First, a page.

In a tax treaty context, when an employee resident in one jurisdiction is stranded in Hong Kong and exercises employment in Hong Kong, due to the pandemic, the additional days spent by the employee in Hong Kong would be disregarded for the 183-day test rule.  The IRD guidance covers situations when the employee is prevented from travelling due to quarantine requirements, certified sickness caused by COVID-19, government-imposed travel restrictions and flight cancellations necessitated by government public health measures.  However, the IRD guidance explicitly states that this does not cover the situation when the employee is simply urged to avoid non-essential travel.

When a tax treaty does not apply, the IRD stated that there is no discretion to exclude the days of physical presence in Hong Kong for the purposes of counting days under the 60-day exemption rule.  In this regard, when a person resident in a non-treaty jurisdiction remains in Hong Kong for more than 60 days in a year of assessment, the IRD would include the days of physical presence in Hong Kong to determine the employee’s tax position even if that person’s presence in Hong Kong is caused by COVID-related travel restrictions, border closures or illness.

Transfer pricing

Comparability analysis

The IRD guidance largely follows the COVID-19 Transfer Pricing Guidance which maintains the arm’s length principle for evaluating the transfer pricing of controlled transactions during the pandemic.  The COVID-19 pandemic has created economic conditions that often differ from those of previous years that may reduce the reliance that can be placed on historical data when performing comparability analyses.  As a result, the IRD considers it may be appropriate to have separate testing periods for the duration of the pandemic or to include loss-making comparables when performing a comparability analysis.  A limited-risk entity could also be accepted to have incurred losses if the losses are found to be incurred at arm’s length.

The IRD guidance also follows the OECD’s views that the receipt of government assistance may also affect the price of a controlled transaction.   

APAs

COVID-19 has led to material changes in economic conditions that were not anticipated, and a taxpayer’s business may be significantly affected to the point where the terms and conditions under an advance pricing arrangement (APA) cannot be met.  As such, the IRD guidance follows the OECD’s views in upholding existing APAs, unless a condition leading to the revocation, cancellation or revision of the APA has occurred (such as a breach in critical assumptions).  Taxpayers are to notify the IRD not later than one month after the breach occurs.

KPMG observation

For over 18 months, the COVID-19 pandemic has resulted in international travel restrictions being imposed by governments globally.  The IRD guidance appears to provide a degree of reassurance for taxpayers that may have employees temporarily stranded overseas a result of these restrictions.

While the IRD guidance generally follows the OECD’s views, the guidance does not cover situations when potential tax liabilities may arise under domestic tax law due to a change in which businesses are being forced to operate or are managed or controlled during the pandemic.  This is particularly relevant for cross-border workers who habitually travel overseas to perform services or conclude contracts on behalf of their employers and are now being forced to work in Hong Kong because of the travel restrictions.  This is a situation commonly faced by many businesses during this period, and such taxpayers may have treated part or all of their profits as offshore-sourced and non-taxable.  Given Hong Kong’s territorial system of taxation, the territorial concept fundamentally requires taxpayers to determine the location where the profits are derived, and profits that have an offshore source are generally not taxed in Hong Kong.  Taxpayers with an offshore profits claim may therefore find themselves in a predicament and risk such profits being challenged and regarded as Hong Kong-sourced as a result of their employees performing profit generating activities in Hong Kong during the pandemic.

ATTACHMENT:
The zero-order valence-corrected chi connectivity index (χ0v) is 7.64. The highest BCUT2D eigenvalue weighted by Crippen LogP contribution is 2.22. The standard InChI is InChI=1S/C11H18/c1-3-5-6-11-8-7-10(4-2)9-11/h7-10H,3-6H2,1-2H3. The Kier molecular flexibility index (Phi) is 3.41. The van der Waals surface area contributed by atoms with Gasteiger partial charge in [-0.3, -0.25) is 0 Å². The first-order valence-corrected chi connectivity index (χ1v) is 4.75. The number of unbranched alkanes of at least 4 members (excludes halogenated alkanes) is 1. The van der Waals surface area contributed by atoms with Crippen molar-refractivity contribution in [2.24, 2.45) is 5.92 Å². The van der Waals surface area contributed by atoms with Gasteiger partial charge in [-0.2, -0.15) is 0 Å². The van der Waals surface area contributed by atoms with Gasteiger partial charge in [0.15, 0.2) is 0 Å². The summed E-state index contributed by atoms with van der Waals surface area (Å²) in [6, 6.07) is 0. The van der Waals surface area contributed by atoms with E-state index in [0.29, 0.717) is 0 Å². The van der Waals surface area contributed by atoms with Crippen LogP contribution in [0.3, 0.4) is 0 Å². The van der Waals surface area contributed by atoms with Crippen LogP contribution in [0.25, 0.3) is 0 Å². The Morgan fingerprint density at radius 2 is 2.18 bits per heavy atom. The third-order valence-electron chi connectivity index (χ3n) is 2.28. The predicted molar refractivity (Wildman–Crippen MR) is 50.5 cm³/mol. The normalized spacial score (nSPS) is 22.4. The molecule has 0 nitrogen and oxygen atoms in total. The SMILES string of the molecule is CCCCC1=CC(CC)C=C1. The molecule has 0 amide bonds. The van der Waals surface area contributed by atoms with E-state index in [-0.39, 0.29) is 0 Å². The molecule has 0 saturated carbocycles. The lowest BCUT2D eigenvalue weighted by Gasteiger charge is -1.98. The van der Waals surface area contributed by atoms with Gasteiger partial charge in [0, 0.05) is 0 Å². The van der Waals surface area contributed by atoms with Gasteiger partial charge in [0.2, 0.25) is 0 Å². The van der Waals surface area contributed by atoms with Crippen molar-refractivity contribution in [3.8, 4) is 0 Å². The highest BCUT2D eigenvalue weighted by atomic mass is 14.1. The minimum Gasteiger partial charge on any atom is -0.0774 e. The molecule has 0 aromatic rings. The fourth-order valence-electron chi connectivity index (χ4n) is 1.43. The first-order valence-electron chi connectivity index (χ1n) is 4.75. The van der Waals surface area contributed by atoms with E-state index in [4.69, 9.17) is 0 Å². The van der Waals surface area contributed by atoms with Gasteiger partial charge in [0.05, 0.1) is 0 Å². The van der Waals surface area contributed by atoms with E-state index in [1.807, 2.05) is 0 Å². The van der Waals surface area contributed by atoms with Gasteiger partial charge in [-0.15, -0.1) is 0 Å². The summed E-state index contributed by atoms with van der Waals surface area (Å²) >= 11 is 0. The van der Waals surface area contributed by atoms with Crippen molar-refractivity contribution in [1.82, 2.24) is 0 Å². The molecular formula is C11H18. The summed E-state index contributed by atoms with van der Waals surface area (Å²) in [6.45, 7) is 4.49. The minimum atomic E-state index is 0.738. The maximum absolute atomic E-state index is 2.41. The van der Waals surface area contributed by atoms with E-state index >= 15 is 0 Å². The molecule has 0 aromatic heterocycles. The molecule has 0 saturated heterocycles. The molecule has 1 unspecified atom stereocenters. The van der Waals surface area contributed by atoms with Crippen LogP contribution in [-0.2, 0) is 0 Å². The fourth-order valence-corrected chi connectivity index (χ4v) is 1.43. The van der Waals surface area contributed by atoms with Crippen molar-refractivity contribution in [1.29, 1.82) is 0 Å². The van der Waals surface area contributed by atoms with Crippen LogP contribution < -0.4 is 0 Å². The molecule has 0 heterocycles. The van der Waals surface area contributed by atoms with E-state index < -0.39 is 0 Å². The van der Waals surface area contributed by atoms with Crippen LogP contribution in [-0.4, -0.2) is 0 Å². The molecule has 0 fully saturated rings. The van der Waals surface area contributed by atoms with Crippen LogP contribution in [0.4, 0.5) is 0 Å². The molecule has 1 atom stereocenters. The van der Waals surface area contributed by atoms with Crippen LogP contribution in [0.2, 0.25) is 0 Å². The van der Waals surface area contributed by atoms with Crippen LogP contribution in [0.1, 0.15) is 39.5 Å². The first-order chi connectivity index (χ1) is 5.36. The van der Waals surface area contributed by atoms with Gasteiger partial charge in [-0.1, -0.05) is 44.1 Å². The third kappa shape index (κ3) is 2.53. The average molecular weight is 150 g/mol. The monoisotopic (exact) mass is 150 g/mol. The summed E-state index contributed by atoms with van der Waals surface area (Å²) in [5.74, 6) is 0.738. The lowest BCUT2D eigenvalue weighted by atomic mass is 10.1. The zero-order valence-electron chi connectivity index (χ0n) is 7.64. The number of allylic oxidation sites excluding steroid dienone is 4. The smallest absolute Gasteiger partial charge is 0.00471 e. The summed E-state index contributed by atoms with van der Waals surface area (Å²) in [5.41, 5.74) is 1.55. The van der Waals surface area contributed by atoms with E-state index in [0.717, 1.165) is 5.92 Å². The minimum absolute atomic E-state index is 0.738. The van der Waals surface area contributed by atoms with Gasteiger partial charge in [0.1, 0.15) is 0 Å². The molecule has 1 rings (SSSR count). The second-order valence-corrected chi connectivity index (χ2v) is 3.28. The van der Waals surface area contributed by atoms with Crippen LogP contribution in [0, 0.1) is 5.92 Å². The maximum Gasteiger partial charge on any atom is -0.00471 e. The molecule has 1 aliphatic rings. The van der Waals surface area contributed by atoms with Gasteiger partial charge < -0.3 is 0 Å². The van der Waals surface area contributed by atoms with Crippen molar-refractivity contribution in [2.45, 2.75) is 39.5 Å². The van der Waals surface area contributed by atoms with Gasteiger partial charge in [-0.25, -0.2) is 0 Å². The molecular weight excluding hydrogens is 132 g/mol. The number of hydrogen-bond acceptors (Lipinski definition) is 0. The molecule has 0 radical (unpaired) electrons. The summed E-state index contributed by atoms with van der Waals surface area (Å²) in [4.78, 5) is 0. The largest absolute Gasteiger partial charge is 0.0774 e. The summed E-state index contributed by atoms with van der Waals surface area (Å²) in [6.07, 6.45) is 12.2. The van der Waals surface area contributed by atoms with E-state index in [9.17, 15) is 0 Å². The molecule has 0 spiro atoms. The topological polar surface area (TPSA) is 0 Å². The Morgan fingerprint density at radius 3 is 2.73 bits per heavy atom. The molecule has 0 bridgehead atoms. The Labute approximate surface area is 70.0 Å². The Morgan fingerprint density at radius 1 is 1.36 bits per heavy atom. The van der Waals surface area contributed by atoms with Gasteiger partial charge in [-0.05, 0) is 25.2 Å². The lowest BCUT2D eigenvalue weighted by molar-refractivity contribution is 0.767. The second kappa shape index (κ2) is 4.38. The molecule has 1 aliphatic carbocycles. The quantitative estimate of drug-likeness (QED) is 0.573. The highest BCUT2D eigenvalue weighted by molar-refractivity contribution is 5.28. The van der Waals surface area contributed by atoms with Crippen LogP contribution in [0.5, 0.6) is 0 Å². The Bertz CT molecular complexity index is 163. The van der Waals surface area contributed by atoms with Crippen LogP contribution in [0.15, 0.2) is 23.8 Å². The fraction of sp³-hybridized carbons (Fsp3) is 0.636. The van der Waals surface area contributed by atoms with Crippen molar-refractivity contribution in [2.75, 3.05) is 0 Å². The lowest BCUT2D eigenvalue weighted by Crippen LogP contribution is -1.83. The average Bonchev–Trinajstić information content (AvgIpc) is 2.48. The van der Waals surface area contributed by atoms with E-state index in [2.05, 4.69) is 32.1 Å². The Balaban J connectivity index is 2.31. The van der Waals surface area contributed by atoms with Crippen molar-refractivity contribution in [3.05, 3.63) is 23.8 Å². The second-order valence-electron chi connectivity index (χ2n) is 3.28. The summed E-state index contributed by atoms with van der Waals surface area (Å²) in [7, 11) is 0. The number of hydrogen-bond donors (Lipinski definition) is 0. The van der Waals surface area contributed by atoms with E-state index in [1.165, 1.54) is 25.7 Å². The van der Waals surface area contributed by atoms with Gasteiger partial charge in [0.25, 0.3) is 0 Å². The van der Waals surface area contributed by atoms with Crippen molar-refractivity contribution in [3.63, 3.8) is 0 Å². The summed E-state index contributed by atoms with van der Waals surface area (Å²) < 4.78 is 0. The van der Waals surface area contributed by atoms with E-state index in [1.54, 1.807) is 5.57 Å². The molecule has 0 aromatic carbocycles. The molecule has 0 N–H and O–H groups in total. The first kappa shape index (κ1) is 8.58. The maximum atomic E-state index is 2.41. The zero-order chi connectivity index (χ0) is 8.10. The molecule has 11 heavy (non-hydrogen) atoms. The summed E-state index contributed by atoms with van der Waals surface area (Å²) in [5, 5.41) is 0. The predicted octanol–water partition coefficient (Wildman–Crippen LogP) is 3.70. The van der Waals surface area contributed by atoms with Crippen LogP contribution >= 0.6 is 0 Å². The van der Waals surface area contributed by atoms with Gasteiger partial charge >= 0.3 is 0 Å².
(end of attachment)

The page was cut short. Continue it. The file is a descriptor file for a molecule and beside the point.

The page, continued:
The IRD guidance is viewed as providing a degree of reassurance for taxpayers in determining their tax positions during the pandemic—if they can apply an income tax treaty or double tax agreement.  If a treaty or a double tax agreement cannot apply, the guidance is only helpful in that it confirms that no concession or relaxation will be accepted by the IRD.

Despite the guidance, employers that have employees who are temporarily dislocated need to continue to monitor their circumstances and the government travel rules regulations closely to assess whether if it is really a temporary dislocation as a result of COVID-19 or a matter of choice. In particular, note that this guidance from the IRD only applies to the interpretation of tax treaties and the application of transfer pricing principles.  The guidance does not apply to interpretation of domestic law and does not apply if the dislocation of the employee is by choice—rather than being imposed by restrictions arising from external factors.  

For more information contact a KPMG tax professional:

David Ling | +1 609 874 4381 | davidxling@kpmg.com

 

The KPMG name and logo are trademarks used under license by the independent member firms of the KPMG global organization. KPMG International Limited is a private English company limited by guarantee and does not provide services to clients. No member firm has any authority to obligate or bind KPMG International or any other member firm vis-à-vis third parties, nor does KPMG International have any such authority to obligate or bind any member firm. The information contained herein is of a general nature and is not intended to address the circumstances of any particular individual or entity. Although we endeavor to provide accurate and timely information, there can be no guarantee that such information is accurate as of the date it is received or that it will continue to be accurate in the future. No one should act on such information without appropriate professional advice after a thorough examination of the particular situation. For more information, contact KPMG's Federal Tax Legislative and Regulatory Services Group at: + 1 202 533 4366, 1801 K Street NW, Washington, DC 20006.